Posts Tagged ‘installation’

Joris Kuipers

Written by Valentina on . Posted in art, installation

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Joris Kuipers‘ installations are inspired by bodily cross-sections from MRI scans and CT scans:

“Joris Kuipers’ works find their origin in historic, scientific and/or anatomic sources ranging from the woodcuts by Andreas Vesalius to CT-scans, MRI-scans, autopsy images and the plastinations by Gunther von Hagens. As in medical practice, Joris dissects the body layer by layer. After this fragmentation, the body is rearranged in a non-rational manner, in order to reveal emotional significance.”

[via]

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Serpent d’Océan – Huang Yong Ping

Written by Andrea on . Posted in art, installation

Serpent d'Océan - Huang Yong Ping

“By having a major figure from Chinese mythology appear on European shores, Huang Yong Ping examines, the notions of identity and cultural hybridity, as is often the case in his work. The environmental question is also very present in his art where he regularly exposes the paradox of the man sawing the branch he is sitting on, torn between creative abilities and destructive impulses. This is one of the many possible interpretations of this work: placed on the beach, the skeleton appears with the tide and, little by little, will be home to marine fauna and flora.”

Serpent d’Océan by Huang Yong Ping was created as a permanent work for the Estuaire contemporary art exhibition in 2012.

Serpent d'Océan - Huang Yong Ping

Serpent d'Océan - Huang Yong Ping

Serpent d'Océan - Huang Yong Ping

Serpent d'Océan - Huang Yong Ping

Serpent d'Océan - Huang Yong Ping

Serpent d'Océan - Huang Yong Ping

Sources: Nantes Tourisme, Laughing Squid, Flickr.
(All photographs shown in this post might be copyrighted by their respective owners)

Let’s Eat Outdoors Today

Written by Valentina on . Posted in art, installation

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Damien Hirst, Let’s Eat Outdoors Today, 1990 – 1991:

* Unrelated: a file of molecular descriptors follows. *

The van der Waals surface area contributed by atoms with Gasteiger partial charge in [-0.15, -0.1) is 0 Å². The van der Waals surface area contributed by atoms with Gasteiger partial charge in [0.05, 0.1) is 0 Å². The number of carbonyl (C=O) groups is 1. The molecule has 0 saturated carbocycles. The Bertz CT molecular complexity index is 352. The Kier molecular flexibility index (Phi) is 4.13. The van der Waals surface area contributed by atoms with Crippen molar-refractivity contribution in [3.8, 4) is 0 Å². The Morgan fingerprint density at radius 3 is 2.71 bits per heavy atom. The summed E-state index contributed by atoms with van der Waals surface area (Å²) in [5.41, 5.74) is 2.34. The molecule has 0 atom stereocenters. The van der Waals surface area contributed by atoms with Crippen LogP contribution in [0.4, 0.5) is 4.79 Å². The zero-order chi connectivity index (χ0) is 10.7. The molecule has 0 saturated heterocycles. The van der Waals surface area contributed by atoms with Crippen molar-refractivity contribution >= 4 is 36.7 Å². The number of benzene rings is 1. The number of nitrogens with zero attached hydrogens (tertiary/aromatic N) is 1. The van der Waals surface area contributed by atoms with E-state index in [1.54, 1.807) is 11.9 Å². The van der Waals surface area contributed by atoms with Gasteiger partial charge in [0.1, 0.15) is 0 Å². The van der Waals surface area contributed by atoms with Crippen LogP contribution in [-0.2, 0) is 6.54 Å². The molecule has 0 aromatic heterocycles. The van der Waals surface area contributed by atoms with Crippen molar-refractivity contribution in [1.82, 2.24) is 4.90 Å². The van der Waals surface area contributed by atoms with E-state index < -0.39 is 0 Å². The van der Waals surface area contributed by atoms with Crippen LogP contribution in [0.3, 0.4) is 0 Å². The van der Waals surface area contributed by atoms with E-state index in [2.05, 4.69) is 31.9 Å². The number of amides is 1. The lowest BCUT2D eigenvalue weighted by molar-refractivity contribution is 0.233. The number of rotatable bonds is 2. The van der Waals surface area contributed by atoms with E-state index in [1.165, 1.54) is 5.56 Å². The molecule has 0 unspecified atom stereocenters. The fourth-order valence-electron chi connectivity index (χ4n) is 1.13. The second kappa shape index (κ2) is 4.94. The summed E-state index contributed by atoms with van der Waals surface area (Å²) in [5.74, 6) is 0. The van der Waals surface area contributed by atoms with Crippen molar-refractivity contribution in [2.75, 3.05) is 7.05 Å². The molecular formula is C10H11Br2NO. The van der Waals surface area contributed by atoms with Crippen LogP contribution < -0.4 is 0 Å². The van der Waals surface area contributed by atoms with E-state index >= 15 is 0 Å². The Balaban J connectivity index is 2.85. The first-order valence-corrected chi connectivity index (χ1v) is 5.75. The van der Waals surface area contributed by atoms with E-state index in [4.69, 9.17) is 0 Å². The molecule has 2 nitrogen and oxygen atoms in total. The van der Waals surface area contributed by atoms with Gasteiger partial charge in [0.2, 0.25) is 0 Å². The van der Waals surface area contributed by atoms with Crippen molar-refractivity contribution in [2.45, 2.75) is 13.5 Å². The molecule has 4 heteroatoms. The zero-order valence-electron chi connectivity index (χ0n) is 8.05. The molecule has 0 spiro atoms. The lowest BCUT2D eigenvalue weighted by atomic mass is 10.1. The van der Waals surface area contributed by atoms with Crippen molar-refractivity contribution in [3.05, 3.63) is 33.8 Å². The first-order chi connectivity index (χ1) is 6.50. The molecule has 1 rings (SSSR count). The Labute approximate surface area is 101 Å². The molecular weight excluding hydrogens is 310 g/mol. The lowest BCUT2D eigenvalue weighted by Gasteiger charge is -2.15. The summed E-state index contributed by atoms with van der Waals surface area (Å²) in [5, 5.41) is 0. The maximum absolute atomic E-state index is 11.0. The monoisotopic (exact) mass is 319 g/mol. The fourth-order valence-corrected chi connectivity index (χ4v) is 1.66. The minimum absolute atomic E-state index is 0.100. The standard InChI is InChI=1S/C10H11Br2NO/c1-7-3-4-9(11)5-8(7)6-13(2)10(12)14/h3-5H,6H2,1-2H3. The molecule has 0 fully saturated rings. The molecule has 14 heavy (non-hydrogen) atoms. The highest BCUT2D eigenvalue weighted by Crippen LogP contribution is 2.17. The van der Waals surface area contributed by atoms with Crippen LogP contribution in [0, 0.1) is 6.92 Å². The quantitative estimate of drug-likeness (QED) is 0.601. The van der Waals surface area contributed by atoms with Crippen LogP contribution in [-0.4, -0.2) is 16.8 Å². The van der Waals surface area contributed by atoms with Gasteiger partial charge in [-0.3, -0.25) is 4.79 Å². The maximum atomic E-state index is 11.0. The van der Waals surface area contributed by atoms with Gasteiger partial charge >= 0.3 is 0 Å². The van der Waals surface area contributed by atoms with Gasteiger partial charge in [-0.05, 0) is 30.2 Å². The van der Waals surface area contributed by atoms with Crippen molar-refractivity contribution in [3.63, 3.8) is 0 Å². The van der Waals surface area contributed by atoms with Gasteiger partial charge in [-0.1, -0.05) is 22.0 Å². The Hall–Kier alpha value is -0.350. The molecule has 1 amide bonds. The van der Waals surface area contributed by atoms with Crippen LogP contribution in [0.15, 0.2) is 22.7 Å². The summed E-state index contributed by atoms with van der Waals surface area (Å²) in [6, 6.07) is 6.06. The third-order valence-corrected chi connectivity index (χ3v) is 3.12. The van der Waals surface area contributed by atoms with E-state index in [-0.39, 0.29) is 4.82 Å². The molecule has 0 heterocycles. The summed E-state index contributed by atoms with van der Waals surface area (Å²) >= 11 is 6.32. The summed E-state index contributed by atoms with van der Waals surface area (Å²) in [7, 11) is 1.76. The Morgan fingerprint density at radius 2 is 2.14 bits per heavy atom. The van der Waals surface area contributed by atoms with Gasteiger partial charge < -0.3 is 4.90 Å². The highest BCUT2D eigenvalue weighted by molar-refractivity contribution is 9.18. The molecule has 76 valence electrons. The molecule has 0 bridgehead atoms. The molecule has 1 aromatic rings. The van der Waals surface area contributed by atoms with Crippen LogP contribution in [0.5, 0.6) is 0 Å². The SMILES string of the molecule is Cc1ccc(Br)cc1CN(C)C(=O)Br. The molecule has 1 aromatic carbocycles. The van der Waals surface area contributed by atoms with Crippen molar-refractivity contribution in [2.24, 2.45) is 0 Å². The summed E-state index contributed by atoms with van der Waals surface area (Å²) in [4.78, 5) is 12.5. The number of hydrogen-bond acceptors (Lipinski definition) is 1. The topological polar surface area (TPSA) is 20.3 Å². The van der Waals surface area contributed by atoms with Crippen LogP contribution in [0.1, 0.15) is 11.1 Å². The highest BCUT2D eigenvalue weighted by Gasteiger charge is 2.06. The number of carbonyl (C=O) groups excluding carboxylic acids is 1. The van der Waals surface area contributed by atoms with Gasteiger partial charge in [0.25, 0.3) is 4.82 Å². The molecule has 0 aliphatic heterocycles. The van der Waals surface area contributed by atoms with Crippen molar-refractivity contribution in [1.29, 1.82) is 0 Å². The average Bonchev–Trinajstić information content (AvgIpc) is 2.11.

“The vitrine is split equally. One half contains a steel barbecue covered in raw meat; underneath the barbecue, trays of maggots are inserted where the coals should be. The hatched flies pass through a four inch circular hole, so that the vitrine is reminiscent of the face of a die, in the glass between the two halves. In the other half the abandoned remnants of a typical family’s outdoor meal is presented, a cow’s head lies beneath the table. An Insect-O-Cutor is positioned above the table, it’s tray removed so that the dead flies fall into the food. Hirst describes the work as an exploration into human attempts at “trying to isolate the horror from our lives and remove it.”

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Mc Donald’s Hell

Written by Valentina on . Posted in art, installation

ChapmanInstallation

Jack and Dinos Chapman’s latest installation is, as always, shocking and stunning:

It’s as pessimistic as we can make it but it’s pessimistic in a joyful sense. Fatalistic in a joyful sense. There’s nothing foreboding about this. It doesn’t serve any kind of moral end…We take McDonald’s as being a marker of the transformation from industrialisation to the end of the world. McDonald’s once represented the idealism of fast food and the space rest era. Now it’s consistent with the dilation of the ozone and a litigious clown who’s lost his sense of humour.’

[via beautiful decay]

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